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Infinity: The future of maritime finance?

The returns on shipping can be healthy, but the price of entry for investors can be steep. Until now, as John M Hadjipateras, Commercial Shipping CEO at Infinity Maritime explains.

Authored by John M Hadjipateras, Commercial Shipping CEO at Infinity Maritime.

The seed for Infinity Maritime was planted when some dyed in the wool maritime movers and shakers met a number of fintech and digital experts. The subject of conversation was the lack of bank debt available to small and medium sized operators (following the global financial crisis, the introduction of capital adequacy requirements for maritime loans has led to banks shying away from competitive lending), and the increasing imperatives for sustainability in light of the IMO’s commitment to net zero carbon shipping by 2050:

“It’s a challenging environment for maritime industry financing”

Traditional sources of finance are less available to small and medium sized operators, and new capital needs to come into the industry to help accelerate the development of newer, more sustainable technologies. Additionally, the preference for an increasing number of investors from institutions and private equity through to High Net Worth and Family Offices is for Green and ESG investments – as highlighted by the Poseidon Principles.

“How do we maximise operator performance and commercial yield?”

Often maritime operators have thrived on an opaqueness of transparency, which can act against the interests of investors in ships. Better governance will alleviate this. There is a rising paradigm within the industry of transparency in operations and supply chain, which are being solved by emerging technology companies. Charterers too are seeking enhanced operational efficiency and transparency as highlighted by the Sea Cargo Charter.

“What about the increasing environmental, social and governance (ESG) requirements?”

It’s clear that propulsion technology is lagging behind the sustainability imperative and targets, so investment in this area will accelerate as more alternatives to fossil fuels become available and commercially viable.

The discussion blossomed to an idea which would engage the whole maritime ecosystem – from operators to investors, brokers to charterers, classification societies to data analysts and everything in between, and drive the industry forward both commercially and sustainably, embracing emerging blockchain technology to make investment more accessible and trading a lot easier than other options.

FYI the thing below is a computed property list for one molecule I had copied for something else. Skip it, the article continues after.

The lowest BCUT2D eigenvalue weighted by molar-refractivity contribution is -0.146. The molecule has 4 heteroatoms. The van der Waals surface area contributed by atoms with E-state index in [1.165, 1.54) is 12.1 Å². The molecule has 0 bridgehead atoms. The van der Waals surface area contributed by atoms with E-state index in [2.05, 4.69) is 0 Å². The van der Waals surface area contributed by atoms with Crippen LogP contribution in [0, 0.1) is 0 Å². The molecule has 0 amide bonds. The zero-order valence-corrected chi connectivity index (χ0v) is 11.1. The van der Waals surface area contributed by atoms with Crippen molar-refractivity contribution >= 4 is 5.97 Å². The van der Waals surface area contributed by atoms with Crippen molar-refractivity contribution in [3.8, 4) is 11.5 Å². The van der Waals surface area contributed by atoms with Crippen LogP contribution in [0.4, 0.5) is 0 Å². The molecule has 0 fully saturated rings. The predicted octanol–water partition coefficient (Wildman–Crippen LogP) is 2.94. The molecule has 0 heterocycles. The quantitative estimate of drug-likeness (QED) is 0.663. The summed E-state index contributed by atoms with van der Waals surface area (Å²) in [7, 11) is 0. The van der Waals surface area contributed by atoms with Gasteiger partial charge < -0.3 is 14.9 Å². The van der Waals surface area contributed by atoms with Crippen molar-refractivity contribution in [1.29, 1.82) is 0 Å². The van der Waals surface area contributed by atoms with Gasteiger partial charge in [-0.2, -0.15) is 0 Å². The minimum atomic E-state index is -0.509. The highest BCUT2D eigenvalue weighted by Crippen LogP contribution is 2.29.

Cue Infinity Maritime, the first platform to provide alternative maritime finance through digitisation enabling fractional ownership of commercial ships including tankers, bulkers and boxships, with an ambition to shape the future of maritime finance and enable broader access to large, attractive asset investment opportunities and more exit opportunities as conditions evolve for investors, through a secondary market. It’s already caught the eye of Lloyd’s List in it’s Top 10 in Ship Finance 2020, with some key innovations:

  • Digitisation through MetaUnits: Investors will receive easily tradable MetaUnits representing a fractional share in the value and profits of the fleet.
  • Sustainable fleet: Modern eco‑type ships uprated to the highest EEOI, CII and GHG ratings, securing revenues and residual values – in line with the Poseidon Principles.
  • MetaUnit liquidity: Trading liquidity will be delivered through a number of internal strategies and external partnerships.
  • Digital asset enhanced returns: MetaUnit holders benefit from secondary market (liquidity) commissions.
  • Independent governance: An independent Portfolio Asset Board will oversee the appointment of experienced and reputable managers, who will be monitored against recognised industry benchmarks, including ESG.
  • No requirement to service bank debt: the absence of leverage means vessel activity cannot be inhibited by financial considerations.

The COVID‑19 pandemic and the global credit crunch have created a perfect storm for the launch of the Infinity Maritime platform, initially focused on dry bulk. The global credit crunch combined with new banking regulations has caused a lack of finance available. Despite this, the pandemic has resulted in greater demand for bulk cargoes, as the global economy bounces back. This means bulk and project cargo potentially moving from handy size to larger size vessels due to increased demand and lack of available tonnage of the smaller vessels.

The platform is currently marketing the finance for its first vessels, one of which is a 2013 Japanese built dry bulk handysize with an estimated yield of 17.9%, as well as a newbuilding project in the niche short sea shipping sector, and has plans to grow a $2.5B fleet over three years.

LR support for Infinity’s vision.

As announced in August, LR will advise on vessel selection for Infinity Maritime though analysis of performance monitoring and emissions data. LR will also benchmark versus the market and provide future‑proofing for regulations with input from its I4 Insight platfrom and Maritime Decarbonisation Hub.

“We’re delighted to be partnering with Infinity Maritime to help bring this great new platform to market with a vision to deliver environmental benefits to the entire maritime ecosystem,” said Andy McKeran, LR’s Business Director for Maritime Performance Services.

Horizons

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